Researchers explain that while most physical activity does not harm the pelvic floor and is beneficial to a woman’s overall health, mild to moderate exercise options such as brisk walking, light weight training or Pilates can be good options for decreasing the odds of having or developing urinary incontinence. You might even want to use the On Demand section of the Sweat app to mix it up by including training styles like Pilates and yoga in your routine.
Include pelvic floor exercises in your routine
Whether you’re following a strength training program or not, one of the most important things you can do to strengthen your pelvic floor is to make pelvic floor strengthening exercises, aka Kegels, part of your daily routine.
Kegels are contract and release movements of your pelvic floor muscles, as if you were stopping the flow of urine. They’re easy to perform anywhere, anytime.
You wouldn’t neglect any other muscle group, so why ignore this one?
Listen to your body and don’t ignore the signs
If you experience any symptoms that suggest you may have a weak pelvic floor, either in daily life or during your workouts, don’t continue with your training routine just hoping it’ll improve - it’s time to book in to see your healthcare provider.
They will be able to provide you with the advice, tests and examinations, and guidance you need to develop a suitable exercise program if necessary.
Listening to your body is so important, as highlighted by one 2019 research review that set out to find whether exercise increases or decreases the risk of pelvic floor issues.
The good news is, their findings showed that women who exercise generally have similar or stronger pelvic floor strength than those who don’t, however intra-abdominal pressure associated with exercise and pelvic floor strength does vary between activities and between women.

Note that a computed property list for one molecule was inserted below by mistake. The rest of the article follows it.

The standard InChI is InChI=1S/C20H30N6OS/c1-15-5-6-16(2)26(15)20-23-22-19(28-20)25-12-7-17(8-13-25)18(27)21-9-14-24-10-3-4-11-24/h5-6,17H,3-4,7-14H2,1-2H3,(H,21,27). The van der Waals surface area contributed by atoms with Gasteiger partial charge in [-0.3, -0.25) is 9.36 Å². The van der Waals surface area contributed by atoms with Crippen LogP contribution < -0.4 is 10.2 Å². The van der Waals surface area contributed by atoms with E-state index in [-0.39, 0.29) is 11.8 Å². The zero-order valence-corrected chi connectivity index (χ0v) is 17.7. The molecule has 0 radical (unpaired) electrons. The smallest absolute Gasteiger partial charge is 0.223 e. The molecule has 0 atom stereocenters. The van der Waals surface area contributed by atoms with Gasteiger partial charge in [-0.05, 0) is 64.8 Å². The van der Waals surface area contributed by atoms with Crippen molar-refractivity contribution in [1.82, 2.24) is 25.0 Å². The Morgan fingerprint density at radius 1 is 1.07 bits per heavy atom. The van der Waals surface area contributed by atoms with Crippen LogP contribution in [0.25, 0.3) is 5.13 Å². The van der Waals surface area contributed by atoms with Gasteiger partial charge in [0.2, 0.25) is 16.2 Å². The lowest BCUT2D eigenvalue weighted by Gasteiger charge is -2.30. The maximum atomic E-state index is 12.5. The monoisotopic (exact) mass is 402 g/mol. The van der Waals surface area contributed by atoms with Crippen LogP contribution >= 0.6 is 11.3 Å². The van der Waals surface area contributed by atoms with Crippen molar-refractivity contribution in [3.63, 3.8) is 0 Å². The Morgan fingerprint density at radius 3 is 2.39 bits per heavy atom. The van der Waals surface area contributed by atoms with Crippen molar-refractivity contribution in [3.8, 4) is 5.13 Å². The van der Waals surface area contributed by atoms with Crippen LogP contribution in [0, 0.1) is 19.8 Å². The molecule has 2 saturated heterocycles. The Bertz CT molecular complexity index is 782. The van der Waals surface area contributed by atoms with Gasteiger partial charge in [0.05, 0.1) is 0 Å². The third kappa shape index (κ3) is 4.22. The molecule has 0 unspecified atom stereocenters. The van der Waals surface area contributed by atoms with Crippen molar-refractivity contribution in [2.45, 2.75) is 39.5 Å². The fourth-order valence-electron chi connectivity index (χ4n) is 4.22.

This means that for each woman, the threshold for when a workout has positive or negative effects is different. This makes sense as our bodies are all unique, after all, but means that listening to your body is fundamental. What works best for your gym buddy might not work for you.
Despite the strain lifting weights can put your body under, strength training is not inherently dangerous for women, nor does it significantly increase your risk of developing a weak pelvic floor.
To protect your body, see your healthcare provider before starting a new exercise program or if you experience signs of a weak pelvic floor during your workouts, focus on moving with correct form, know your limits, adapt your workout to suit you, and always listen to your body.
* Disclaimer: This blog post is not intended to replace the advice of a medical professional. The above information should not be used to diagnose, treat, or prevent any disease or medical condition. Please consult your doctor before making any changes to your diet, sleep methods, daily activity, or fitness routine. Sweat assumes no responsibility for any personal injury or damage sustained by any recommendations, opinions, or advice given in this article.